Date Presented:Jan 15, 2005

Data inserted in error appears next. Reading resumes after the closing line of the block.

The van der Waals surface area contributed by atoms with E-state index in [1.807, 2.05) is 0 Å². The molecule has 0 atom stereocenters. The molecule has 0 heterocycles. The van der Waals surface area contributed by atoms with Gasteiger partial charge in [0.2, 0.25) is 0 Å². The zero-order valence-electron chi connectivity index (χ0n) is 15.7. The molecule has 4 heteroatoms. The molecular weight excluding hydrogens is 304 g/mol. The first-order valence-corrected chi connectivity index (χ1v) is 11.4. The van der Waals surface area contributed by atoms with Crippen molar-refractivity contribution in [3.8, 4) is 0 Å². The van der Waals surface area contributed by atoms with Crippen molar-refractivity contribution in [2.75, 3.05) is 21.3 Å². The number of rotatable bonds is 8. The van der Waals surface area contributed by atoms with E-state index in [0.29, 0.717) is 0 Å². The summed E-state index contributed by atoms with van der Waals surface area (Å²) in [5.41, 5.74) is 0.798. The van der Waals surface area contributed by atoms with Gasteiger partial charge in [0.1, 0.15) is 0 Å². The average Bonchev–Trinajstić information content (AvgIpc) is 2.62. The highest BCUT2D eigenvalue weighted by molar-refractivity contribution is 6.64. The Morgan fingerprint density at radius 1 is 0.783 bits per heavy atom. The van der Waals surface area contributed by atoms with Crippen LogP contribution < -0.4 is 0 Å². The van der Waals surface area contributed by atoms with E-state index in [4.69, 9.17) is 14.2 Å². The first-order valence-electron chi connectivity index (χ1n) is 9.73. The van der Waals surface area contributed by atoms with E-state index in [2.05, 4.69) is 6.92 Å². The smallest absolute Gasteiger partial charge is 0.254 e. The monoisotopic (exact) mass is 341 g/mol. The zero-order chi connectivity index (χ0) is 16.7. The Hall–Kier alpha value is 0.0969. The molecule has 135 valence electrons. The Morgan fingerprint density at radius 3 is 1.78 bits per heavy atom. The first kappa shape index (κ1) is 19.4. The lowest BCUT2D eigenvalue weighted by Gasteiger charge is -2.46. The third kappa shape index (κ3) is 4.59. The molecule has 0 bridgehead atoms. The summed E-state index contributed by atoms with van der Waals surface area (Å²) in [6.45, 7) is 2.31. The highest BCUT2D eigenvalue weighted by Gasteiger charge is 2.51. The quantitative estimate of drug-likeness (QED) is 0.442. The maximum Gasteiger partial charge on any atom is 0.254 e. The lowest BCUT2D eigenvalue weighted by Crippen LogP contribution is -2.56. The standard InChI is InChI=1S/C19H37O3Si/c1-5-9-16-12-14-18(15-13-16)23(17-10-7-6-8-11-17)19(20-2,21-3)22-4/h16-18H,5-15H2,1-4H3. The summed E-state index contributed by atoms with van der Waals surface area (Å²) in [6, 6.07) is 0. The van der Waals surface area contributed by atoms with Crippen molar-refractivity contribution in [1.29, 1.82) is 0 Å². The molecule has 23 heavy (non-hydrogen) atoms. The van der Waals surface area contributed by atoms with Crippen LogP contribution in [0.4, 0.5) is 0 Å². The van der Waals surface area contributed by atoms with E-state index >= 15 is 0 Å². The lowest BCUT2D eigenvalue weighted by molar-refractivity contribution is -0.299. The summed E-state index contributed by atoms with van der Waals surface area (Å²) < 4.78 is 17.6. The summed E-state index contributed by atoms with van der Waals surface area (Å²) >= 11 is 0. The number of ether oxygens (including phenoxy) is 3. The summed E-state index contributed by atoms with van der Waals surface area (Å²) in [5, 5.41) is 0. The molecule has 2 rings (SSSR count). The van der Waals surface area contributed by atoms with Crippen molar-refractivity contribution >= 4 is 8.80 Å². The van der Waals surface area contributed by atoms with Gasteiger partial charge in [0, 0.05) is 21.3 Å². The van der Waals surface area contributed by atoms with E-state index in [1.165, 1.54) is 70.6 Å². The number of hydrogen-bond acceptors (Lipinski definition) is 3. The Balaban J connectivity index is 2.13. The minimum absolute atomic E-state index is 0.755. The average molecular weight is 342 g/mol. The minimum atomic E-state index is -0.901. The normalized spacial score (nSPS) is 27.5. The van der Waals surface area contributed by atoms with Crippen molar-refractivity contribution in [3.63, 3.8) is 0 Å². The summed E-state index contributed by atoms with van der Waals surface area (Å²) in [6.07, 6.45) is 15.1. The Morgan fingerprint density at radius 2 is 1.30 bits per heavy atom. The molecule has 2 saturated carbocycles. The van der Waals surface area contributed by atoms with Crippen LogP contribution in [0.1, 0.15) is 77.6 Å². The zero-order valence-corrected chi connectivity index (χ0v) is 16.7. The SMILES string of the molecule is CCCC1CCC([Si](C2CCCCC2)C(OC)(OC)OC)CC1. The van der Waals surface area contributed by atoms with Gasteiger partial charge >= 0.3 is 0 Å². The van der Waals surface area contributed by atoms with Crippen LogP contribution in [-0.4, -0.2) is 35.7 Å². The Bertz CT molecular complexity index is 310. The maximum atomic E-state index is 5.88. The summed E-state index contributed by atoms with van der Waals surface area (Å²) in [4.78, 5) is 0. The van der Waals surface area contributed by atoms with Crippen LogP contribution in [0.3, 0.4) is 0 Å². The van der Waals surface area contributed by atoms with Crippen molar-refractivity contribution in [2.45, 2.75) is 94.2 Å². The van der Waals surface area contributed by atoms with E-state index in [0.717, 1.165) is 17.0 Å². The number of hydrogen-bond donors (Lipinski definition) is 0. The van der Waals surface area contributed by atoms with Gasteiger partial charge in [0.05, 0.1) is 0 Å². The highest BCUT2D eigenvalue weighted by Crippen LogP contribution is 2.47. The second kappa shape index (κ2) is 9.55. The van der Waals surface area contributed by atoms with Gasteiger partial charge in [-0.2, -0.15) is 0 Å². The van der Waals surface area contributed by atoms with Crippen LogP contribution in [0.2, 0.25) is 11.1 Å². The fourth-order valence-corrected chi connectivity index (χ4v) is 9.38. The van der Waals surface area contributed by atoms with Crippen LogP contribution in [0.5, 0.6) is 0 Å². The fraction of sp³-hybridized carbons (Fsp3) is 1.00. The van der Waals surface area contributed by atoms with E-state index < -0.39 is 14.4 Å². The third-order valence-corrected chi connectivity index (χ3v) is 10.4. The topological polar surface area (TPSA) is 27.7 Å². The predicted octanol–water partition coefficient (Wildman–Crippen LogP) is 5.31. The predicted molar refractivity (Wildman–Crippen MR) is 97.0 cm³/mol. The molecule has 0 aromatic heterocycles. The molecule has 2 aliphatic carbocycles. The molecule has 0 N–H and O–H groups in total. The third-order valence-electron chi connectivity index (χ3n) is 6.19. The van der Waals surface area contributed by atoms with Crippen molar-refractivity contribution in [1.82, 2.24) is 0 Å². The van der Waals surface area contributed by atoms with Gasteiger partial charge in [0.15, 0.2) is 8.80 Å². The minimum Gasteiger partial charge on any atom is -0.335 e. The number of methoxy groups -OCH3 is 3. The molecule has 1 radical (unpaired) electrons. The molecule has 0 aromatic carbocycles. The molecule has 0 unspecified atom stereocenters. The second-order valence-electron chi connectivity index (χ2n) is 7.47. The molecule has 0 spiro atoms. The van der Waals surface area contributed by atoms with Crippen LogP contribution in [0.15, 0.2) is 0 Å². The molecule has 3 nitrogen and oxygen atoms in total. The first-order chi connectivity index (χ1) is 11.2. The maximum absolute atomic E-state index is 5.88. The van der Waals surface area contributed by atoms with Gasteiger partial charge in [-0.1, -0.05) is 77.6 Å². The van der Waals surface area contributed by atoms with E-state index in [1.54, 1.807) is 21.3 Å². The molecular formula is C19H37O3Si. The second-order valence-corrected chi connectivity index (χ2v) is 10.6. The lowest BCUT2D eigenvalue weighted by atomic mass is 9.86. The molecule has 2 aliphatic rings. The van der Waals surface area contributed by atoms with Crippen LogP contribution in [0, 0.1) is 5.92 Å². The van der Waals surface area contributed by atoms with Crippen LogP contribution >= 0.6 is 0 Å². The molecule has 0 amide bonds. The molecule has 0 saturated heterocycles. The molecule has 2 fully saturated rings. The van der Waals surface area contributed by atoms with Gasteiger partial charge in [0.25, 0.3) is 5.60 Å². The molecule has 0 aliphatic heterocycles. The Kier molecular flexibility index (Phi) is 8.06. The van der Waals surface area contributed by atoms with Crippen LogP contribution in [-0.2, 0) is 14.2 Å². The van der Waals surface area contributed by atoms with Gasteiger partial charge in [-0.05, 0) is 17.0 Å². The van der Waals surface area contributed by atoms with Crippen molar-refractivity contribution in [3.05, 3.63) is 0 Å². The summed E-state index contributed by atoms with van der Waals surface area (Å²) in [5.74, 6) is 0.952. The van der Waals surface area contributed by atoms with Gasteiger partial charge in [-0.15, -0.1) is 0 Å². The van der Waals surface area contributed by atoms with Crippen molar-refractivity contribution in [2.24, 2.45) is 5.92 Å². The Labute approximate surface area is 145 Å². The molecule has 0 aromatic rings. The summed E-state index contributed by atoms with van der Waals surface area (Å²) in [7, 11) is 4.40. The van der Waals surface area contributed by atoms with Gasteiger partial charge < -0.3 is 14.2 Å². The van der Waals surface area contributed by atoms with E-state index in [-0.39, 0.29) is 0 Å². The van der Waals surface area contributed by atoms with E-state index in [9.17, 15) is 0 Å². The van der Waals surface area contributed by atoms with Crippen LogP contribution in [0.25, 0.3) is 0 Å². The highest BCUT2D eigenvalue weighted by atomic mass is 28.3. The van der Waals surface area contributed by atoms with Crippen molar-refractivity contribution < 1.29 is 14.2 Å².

During the period of China's reforms since 1978, the income and consumption levels of the majority of Chinese families have improved considerably. However, it is clear that inequalities in the distribution of incomes in China have increased sharply as well, and that the “rules of the game” that determine how people are paid in their jobs, what benefits they are entitled to, and whether or how they can get ahead (or experience downward mobility) have changed in dramatic fashion as well. On the latter point and oversimplifying things, socialist distribution principles and bureaucratic allocation of income and benefits have been replaced by market distribution and heightened competition and risk. How do ordinary Chinese citizens react to these changes in the pattern of income distribution and social mobility in China? In evaluating the altered terrain of income inequality, how do the laobaixing weigh the “good news” of generally rising incomes against the “bad news” of increased inequality and the at least “problematic news” of having their lives governed by dramatically altered rules about what individuals and families have to do in order to get ahead or simply survive? How common is it for Chinese citizens to feel very angry about heightened inequalities and the altered pattern of who is rich and who is poor, despite awareness of the general increase in living standards in the past generation? How much nostalgia exists for the distribution principles and inequality patterns of the centrally planned socialist era? Is popular anger at inequality in China one of the most important problems that Chinese society and its leaders currently face, as some recent opinion polls suggest? Or on the opposite side of the question, how common is it for Chinese citizens to feel satisfaction or even gratitude for all of these changes, even though they may recognize the problems or even unfairness of the more unequal society in which they now live? How much popular acceptance is there of the current leadership's claims that inequalities are necessary or even desirable as a way to stimulate further economic growth?